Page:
Sure, there have been very-public feuds, ranging from the aborted Oak Grove housing project to allowing Walmart to open a neighborhood grocery store here. For the most part, however, this council has put its members' differences aside throughout its years of unified service for the good of the community. Matt Sullivan was truly the environmental steward of the council and its outspoken neighborhood representative, "the voice of the people," as he called himself. Cindy McGovern never saw a child that she didn't want to help, always arguing, even in the toughest court-ordered land use directives, for more parks and play areas for children, more schools, more trails and more amenities. Hosterman at the start of her mayoral role clamored for living wages, nuclear disarmament and even marched in New York on behalf of the Kyoto accord. Then, settling back in her elected role as Pleasanton's mayor, she became a moderate that even the Pleasanton Chamber came to endorse, giving Pleasanton a national voice as she signed on to major committees of the U.S. Conference of Mayors.
Just look at some of this council's accomplishments:
* Opened Callippe Preserve Golf Course in 2005, now ranked as the 43rd best municipal course in the U.S.
* Completed the design and construction of three new baseball fields in Bernal Community Park, funding the first stage of a 318-acre park.
* Approved the design, construction and restoration of the Veterans Memorial Building on Main Street.
* Completed the realignment and construction of Vineyard Avenue, making it one of the premier gateways in east Pleasanton.
* Funded the construction of the Valley Avenue extension with an underpass at the Union Pacific tracks and marking the completion of the long-planned Bernal Loop that connects all neighborhoods in Pleasanton.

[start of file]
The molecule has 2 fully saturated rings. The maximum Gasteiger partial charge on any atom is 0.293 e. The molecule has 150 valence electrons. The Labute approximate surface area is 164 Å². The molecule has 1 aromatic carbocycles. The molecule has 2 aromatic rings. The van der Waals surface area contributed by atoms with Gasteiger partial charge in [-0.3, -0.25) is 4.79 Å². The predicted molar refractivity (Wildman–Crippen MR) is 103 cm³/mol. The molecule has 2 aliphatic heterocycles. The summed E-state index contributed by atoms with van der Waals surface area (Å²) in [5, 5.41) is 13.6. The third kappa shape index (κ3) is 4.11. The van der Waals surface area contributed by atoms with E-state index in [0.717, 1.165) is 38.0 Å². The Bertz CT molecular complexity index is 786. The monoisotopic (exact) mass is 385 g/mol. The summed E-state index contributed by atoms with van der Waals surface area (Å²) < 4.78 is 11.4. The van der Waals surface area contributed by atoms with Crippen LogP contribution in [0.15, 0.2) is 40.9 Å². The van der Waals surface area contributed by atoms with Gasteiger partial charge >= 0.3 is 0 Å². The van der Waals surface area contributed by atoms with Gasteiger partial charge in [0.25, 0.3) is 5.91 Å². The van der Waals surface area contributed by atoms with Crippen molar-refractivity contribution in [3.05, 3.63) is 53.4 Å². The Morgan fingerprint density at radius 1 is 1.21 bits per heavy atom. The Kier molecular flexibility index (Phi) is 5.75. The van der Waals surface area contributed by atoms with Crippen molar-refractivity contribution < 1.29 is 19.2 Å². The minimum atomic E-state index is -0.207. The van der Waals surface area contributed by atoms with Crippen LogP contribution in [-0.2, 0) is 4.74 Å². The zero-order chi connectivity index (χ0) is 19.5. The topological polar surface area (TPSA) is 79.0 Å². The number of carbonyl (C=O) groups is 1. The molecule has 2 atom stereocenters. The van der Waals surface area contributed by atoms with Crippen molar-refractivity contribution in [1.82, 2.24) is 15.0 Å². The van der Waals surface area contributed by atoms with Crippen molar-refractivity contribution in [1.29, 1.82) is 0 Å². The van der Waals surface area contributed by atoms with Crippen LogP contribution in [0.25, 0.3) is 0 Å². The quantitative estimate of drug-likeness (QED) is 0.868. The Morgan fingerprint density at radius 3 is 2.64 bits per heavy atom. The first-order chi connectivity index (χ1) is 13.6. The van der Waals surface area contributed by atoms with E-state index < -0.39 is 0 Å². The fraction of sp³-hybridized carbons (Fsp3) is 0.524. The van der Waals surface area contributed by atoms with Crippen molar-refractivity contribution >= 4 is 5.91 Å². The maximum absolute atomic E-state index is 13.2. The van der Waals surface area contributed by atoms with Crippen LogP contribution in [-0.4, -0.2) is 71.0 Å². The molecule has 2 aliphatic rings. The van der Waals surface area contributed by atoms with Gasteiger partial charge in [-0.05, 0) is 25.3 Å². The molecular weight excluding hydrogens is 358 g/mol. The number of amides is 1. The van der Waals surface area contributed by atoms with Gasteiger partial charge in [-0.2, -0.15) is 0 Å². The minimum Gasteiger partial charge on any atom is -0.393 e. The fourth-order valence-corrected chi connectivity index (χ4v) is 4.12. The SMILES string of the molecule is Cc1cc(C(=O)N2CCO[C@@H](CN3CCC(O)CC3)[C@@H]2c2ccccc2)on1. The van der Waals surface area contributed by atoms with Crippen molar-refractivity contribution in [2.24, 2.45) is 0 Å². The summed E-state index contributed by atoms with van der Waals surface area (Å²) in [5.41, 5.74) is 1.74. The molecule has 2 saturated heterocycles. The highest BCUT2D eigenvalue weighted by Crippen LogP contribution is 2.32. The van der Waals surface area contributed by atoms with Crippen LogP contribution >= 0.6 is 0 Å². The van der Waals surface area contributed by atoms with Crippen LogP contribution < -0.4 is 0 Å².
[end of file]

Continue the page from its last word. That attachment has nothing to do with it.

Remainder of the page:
* Successfully negotiated the acquisition of an old railway corridor through downtown Pleasanton after years of bickering with its owner, Alameda County. The deal gave Pleasanton additional off-street parking downtown, a major trail through the business district, and the final piece of land needed to construct the Firehouse Arts Center, which this council also completed.
Most recently, the council negotiated a court settlement and land use agreement with an Oakland-based affordable housing coalition that kept local land use control in the hands of the city, not the state as housing authorities had suggested.
And there were more accomplishments during the unified reign of the current council, including a new and second BART station, annexation of Staples Ranch to allow the construction of Stoneridge Creek retirement community that's now under way, construction of Fire Station No. 4 on Bernal Avenue, downtown public restrooms, the Marilyn Kane Trail, and the restoration and renovation of Kottinger Creek.
Perhaps most important, this council recognized at the onset the start of the recent recession, adopting and adhering to strict fiscal policies that maintained discretionary reserves of $22 million and locked up approximately $75 million in other reserves, initiated an employee pay freeze and halted all but essential purchases. During the worst of the recession, Pleasanton, unlike most surrounding communities, had no personnel layoffs or cut in services and maintained balanced municipal budgets without fail.
This council also took steps to start reducing the city's unfunded pension liabilities, setting aside annual appropriations to reduce the debt and successfully negotiating new contracts with police and firefighter unions to start contributing 9% of their pay toward their retirement with a two-tier hiring system that will reduce pension benefits even further.
Thanks to all of you for your six-to-eight years of work on a unified City Council.